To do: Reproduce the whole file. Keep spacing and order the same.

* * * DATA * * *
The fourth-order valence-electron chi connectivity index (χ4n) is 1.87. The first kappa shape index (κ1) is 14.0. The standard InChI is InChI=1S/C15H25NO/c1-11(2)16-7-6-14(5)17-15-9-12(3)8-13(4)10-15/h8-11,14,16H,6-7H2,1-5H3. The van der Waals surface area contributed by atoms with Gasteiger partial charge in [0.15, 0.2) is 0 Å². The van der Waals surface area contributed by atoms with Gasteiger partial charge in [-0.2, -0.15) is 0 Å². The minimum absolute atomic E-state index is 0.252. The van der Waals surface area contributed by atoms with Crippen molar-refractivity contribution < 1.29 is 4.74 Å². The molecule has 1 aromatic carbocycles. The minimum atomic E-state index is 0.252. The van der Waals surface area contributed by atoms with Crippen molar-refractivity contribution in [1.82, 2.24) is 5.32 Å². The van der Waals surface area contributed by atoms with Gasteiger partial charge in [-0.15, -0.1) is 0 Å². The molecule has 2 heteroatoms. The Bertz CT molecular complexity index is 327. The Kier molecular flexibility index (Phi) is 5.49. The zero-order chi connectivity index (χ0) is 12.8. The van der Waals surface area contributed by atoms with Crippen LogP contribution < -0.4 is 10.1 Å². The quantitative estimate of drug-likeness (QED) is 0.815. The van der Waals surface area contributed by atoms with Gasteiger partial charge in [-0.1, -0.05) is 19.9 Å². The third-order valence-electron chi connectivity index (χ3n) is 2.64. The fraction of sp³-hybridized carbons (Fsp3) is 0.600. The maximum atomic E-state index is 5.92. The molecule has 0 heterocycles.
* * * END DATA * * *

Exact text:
The fourth-order valence-electron chi connectivity index (χ4n) is 1.87. The first kappa shape index (κ1) is 14.0. The standard InChI is InChI=1S/C15H25NO/c1-11(2)16-7-6-14(5)17-15-9-12(3)8-13(4)10-15/h8-11,14,16H,6-7H2,1-5H3. The van der Waals surface area contributed by atoms with Gasteiger partial charge in [0.15, 0.2) is 0 Å². The van der Waals surface area contributed by atoms with Gasteiger partial charge in [-0.2, -0.15) is 0 Å². The minimum absolute atomic E-state index is 0.252. The van der Waals surface area contributed by atoms with Crippen molar-refractivity contribution < 1.29 is 4.74 Å². The molecule has 1 aromatic carbocycles. The minimum atomic E-state index is 0.252. The van der Waals surface area contributed by atoms with Crippen molar-refractivity contribution in [1.82, 2.24) is 5.32 Å². The van der Waals surface area contributed by atoms with Gasteiger partial charge in [-0.15, -0.1) is 0 Å². The molecule has 2 heteroatoms. The Bertz CT molecular complexity index is 327. The Kier molecular flexibility index (Phi) is 5.49. The zero-order chi connectivity index (χ0) is 12.8. The van der Waals surface area contributed by atoms with Crippen LogP contribution < -0.4 is 10.1 Å². The quantitative estimate of drug-likeness (QED) is 0.815. The van der Waals surface area contributed by atoms with Gasteiger partial charge in [-0.1, -0.05) is 19.9 Å². The third-order valence-electron chi connectivity index (χ3n) is 2.64. The fraction of sp³-hybridized carbons (Fsp3) is 0.600. The maximum atomic E-state index is 5.92. The molecule has 0 heterocycles.